Advancement to degree candidacy requires successful oral defense of a research proposal. The proposal will be submitted to the Doctoral Committee at least ten working days prior to the scheduled defense. The student will give an oral presentation summarizing the proposal. The committee members will question the student to verify that the student understands the research problem and the experimental approaches needed to address it. The committee will also ensure that the student has the proper training and resources to do the research. As a result of the meeting, the student may be required to revise the proposal and/or take additional course work. The research proposal defense should precede the comprehensive examination.
Successful completion of the comprehensive examination is required of all Ph.D. students prior to their admission to candidacy. The examination normally is given to the student after completion of all course work and selection of a dissertation topic. The student is required to have a minimum grade point average of 3.0 (4 point scale) at the time of the examination. The examination will cover the student’s major and minor (if applicable) areas of study. Each member of the student’s Doctoral Committee will submit examination questions to the student via the advisor who will administer the written portion of the comprehensive examination. Following completion of the written exam, the advisor will return the student responses to the appropriate committee member for their evaluation. Students passing the written examination may continue for the oral portion of the comprehensive examination generally given within one month of the completion of the written examination. In the oral portion of the comprehensive examination the student must appear before all committee members and demonstrate competency in this forum. A favorable vote by a majority of the committee is required for passing. Based on the performance of the student in the comprehensive examination, the committee may recommend one of the following actions:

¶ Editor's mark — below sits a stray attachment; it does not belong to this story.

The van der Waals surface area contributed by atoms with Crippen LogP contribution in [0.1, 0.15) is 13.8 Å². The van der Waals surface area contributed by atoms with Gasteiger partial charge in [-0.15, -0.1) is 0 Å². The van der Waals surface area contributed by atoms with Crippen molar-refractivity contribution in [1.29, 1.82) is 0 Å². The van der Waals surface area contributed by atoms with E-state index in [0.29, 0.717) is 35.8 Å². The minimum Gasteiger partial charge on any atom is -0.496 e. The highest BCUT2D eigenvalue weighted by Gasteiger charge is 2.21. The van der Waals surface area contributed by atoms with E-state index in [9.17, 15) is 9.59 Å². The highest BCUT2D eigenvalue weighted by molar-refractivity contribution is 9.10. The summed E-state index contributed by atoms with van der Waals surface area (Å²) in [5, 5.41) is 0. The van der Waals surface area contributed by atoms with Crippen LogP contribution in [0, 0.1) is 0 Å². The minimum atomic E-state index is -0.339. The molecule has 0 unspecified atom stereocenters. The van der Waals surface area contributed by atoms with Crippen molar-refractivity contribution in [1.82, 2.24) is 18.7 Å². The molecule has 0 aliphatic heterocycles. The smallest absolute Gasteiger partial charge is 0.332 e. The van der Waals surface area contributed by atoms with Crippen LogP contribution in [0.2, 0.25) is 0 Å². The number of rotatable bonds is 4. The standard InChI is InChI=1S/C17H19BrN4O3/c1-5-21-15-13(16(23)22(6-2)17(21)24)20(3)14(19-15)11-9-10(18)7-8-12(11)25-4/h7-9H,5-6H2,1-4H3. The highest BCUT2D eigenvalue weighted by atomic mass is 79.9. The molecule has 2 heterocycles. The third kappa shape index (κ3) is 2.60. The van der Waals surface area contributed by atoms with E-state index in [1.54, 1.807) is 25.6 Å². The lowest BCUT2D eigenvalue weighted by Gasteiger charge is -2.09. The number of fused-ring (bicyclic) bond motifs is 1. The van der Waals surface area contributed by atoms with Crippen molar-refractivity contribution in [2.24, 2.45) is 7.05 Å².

The student be admitted to candidacy, without qualification or subject to fulfillment of certain conditions.
- The student be reexamined at later date.
- The student be disapproved unconditionally for the degree.
The ability to conduct independent research and competence in scholarly writing must be demonstrated by the preparation of a dissertation on a topic related to the major area of specialization in accordance with the regulations of the Office of Graduate Studies. The contents and conclusions of the dissertation must be defended at the time of the Final Oral Examination and approved by the Doctoral Committee. Copies of the dissertation must be available in the departmental office at least ten working days before the date of the Final Oral Examination. Preparation of (a) manuscript(s) for publication of the information contained within the dissertation is expected prior to, or within one month after, approval of the dissertation by the committee at the Final Oral Examination.
Final Oral Examination
Upon recommendation of the Doctoral Committee, a Final Oral Examination of the dissertation will be scheduled for the doctoral candidate who has satisfied all other requirements for the degree. The examination must be scheduled at least three weeks prior to the time the examination is to be held. The examination, which is open to the public, shall be related in a large part to the dissertation but it may cover the entire field of study of the candidate. The examination will be administered by the student’s Doctoral Committee. The student will give an oral presentation (seminar) summarizing the dissertation research. Committee members will question the student about the dissertation and related subject areas to verify that the candidate fully understands the research findings and their implications. A favorable vote of a majority of the members of the committee is required for passing. If the candidate fails, it is the responsibility of the Doctoral Committee to determine whether he/she may take another examination.